Health, Medicine

Biexponential T2 relaxation estimation of human knee cartilage in vivo at 3T

Purpose

To evaluate biexponential T2 relaxation mapping of human knee cartilage in vivo in clinically feasible scan times.

Materials and Methods

T2-weighted magnetic resonance (MR) images were acquired from eight healthy volunteers using a standard 3T clinical scanner. A 3D Turbo-Flash sequence was modified to enable T2-weighted imaging with different echo times. Series of T2-weighted images were fitted using mono- and biexponential models with two- and four-parametric nonlinear approaches, respectively.

Results

Biexponential relaxation of T2 was detected in the knee cartilage in five regions of interest in all eight healthy volunteers. Short/long relaxation components of T2 were estimated to be 8.27 ± 0.68 / 45.35 ± 3.79 msec with corresponding fractions of 41.3 ± 1.1% / 58.6 ± 4.6%, respectively. The monoexponential relaxation of T2 was measured to be 26.9 ± 2.27 msec. The experiments showed good repeatability with coefficient of variation root mean square (CVrms) < 18% in all regions. The only difference in gender was observed in medial tibial cartilage, where the biexponential T2 in female volunteers was significantly higher compared to male volunteers (P = 0.014). Significant differences were observed in T2 relaxation between different regions on interest.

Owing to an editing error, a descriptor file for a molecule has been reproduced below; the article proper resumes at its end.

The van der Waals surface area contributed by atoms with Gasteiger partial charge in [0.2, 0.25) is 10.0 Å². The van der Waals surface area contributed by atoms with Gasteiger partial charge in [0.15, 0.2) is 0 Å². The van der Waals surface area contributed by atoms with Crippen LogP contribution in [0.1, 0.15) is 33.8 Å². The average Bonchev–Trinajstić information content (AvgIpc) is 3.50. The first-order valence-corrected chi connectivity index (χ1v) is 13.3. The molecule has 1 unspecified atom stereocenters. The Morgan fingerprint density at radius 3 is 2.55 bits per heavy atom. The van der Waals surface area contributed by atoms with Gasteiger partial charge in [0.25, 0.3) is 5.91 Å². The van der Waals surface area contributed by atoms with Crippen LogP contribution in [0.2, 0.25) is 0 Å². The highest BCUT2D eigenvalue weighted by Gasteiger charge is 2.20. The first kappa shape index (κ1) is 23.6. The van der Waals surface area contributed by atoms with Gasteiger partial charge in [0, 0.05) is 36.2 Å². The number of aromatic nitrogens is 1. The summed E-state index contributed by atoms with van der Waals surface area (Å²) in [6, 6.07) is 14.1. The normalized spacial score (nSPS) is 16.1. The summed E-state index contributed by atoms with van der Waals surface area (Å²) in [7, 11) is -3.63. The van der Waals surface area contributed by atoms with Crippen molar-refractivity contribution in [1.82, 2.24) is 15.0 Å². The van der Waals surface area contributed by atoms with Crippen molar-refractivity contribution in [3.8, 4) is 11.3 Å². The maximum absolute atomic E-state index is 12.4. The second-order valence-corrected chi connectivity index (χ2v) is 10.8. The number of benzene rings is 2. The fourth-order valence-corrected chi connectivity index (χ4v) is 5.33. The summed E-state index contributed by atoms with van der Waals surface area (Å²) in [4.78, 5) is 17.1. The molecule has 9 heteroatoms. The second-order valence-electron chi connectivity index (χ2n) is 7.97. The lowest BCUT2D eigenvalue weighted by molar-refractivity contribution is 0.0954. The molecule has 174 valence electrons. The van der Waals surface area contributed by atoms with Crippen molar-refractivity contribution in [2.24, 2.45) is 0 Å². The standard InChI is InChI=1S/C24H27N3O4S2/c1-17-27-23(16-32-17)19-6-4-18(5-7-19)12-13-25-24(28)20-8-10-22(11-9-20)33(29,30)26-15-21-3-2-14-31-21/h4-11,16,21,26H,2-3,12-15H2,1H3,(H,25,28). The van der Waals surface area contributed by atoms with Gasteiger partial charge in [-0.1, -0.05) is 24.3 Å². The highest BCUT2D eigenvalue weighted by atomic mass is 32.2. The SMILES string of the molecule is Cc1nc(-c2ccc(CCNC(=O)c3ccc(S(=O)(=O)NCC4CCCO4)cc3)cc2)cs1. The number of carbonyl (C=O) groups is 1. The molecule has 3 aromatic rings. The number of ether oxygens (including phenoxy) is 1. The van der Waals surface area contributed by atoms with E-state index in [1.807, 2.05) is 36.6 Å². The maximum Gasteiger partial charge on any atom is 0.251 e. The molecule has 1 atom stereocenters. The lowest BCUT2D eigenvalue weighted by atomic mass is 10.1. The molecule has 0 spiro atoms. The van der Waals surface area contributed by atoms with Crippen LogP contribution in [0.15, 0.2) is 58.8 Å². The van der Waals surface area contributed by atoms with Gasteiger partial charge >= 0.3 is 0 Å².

Conclusion

Biexponential relaxation of T2 was observed in the human knee cartilage in vivo. The short and long components are thought to be related to the tightly bound and loosely bound macromolecular water compartments. These preliminary results of biexponential T2 analysis could potentially be used to increase the specificity for detection of early osteoarthritis by measuring different water compartments and their fractions.

Level of Evidence: 1

Technical Efficacy: Stage 1

J. Magn. Reson. Imaging 2017.

from #Head and Neck by Sfakianakis via simeraentaxei on Inoreader http://ift.tt/2rosl8m

via IFTTT

http://ift.tt/2rolCeM

Advertisements

Leave a Reply

Fill in your details below or click an icon to log in:

WordPress.com Logo

You are commenting using your WordPress.com account. Log Out / Change )

Twitter picture

You are commenting using your Twitter account. Log Out / Change )

Facebook photo

You are commenting using your Facebook account. Log Out / Change )

Google+ photo

You are commenting using your Google+ account. Log Out / Change )

Connecting to %s